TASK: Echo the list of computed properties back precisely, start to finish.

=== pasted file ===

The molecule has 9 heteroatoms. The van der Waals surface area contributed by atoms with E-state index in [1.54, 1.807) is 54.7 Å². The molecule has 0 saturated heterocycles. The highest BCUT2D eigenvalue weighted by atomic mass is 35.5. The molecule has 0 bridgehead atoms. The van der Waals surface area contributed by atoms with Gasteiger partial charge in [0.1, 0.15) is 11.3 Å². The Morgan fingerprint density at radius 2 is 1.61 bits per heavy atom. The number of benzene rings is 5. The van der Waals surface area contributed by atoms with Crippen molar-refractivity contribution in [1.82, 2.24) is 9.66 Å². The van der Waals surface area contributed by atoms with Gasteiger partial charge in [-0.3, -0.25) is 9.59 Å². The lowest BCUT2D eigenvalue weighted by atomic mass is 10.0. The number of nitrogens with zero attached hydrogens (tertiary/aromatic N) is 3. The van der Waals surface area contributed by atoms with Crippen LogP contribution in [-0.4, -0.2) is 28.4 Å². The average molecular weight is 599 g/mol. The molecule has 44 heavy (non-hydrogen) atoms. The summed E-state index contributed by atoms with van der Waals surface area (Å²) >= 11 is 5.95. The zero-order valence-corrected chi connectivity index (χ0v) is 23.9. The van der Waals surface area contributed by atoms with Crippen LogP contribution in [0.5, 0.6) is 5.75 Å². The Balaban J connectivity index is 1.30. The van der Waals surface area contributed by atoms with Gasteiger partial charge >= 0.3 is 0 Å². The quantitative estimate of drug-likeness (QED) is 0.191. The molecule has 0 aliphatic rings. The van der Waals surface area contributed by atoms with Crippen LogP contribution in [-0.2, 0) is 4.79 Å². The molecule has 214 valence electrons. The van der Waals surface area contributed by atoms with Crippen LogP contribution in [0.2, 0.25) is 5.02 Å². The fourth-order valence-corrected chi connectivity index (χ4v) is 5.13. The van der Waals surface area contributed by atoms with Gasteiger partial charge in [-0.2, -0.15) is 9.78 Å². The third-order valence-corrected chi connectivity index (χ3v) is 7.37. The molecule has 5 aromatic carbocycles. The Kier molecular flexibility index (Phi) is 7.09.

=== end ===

The molecule has 9 heteroatoms. The van der Waals surface area contributed by atoms with E-state index in [1.54, 1.807) is 54.7 Å². The molecule has 0 saturated heterocycles. The highest BCUT2D eigenvalue weighted by atomic mass is 35.5. The molecule has 0 bridgehead atoms. The van der Waals surface area contributed by atoms with Gasteiger partial charge in [0.1, 0.15) is 11.3 Å². The Morgan fingerprint density at radius 2 is 1.61 bits per heavy atom. The number of benzene rings is 5. The van der Waals surface area contributed by atoms with Crippen molar-refractivity contribution in [1.82, 2.24) is 9.66 Å². The van der Waals surface area contributed by atoms with Gasteiger partial charge in [-0.3, -0.25) is 9.59 Å². The lowest BCUT2D eigenvalue weighted by atomic mass is 10.0. The number of nitrogens with zero attached hydrogens (tertiary/aromatic N) is 3. The van der Waals surface area contributed by atoms with Crippen LogP contribution in [-0.4, -0.2) is 28.4 Å². The average molecular weight is 599 g/mol. The molecule has 44 heavy (non-hydrogen) atoms. The summed E-state index contributed by atoms with van der Waals surface area (Å²) >= 11 is 5.95. The zero-order valence-corrected chi connectivity index (χ0v) is 23.9. The van der Waals surface area contributed by atoms with Crippen LogP contribution in [0.5, 0.6) is 5.75 Å². The Balaban J connectivity index is 1.30. The van der Waals surface area contributed by atoms with Gasteiger partial charge >= 0.3 is 0 Å². The quantitative estimate of drug-likeness (QED) is 0.191. The molecule has 0 aliphatic rings. The van der Waals surface area contributed by atoms with Crippen LogP contribution in [-0.2, 0) is 4.79 Å². The molecule has 214 valence electrons. The van der Waals surface area contributed by atoms with Crippen LogP contribution in [0.2, 0.25) is 5.02 Å². The fourth-order valence-corrected chi connectivity index (χ4v) is 5.13. The van der Waals surface area contributed by atoms with Gasteiger partial charge in [-0.2, -0.15) is 9.78 Å². The third-order valence-corrected chi connectivity index (χ3v) is 7.37. The molecule has 5 aromatic carbocycles. The Kier molecular flexibility index (Phi) is 7.09.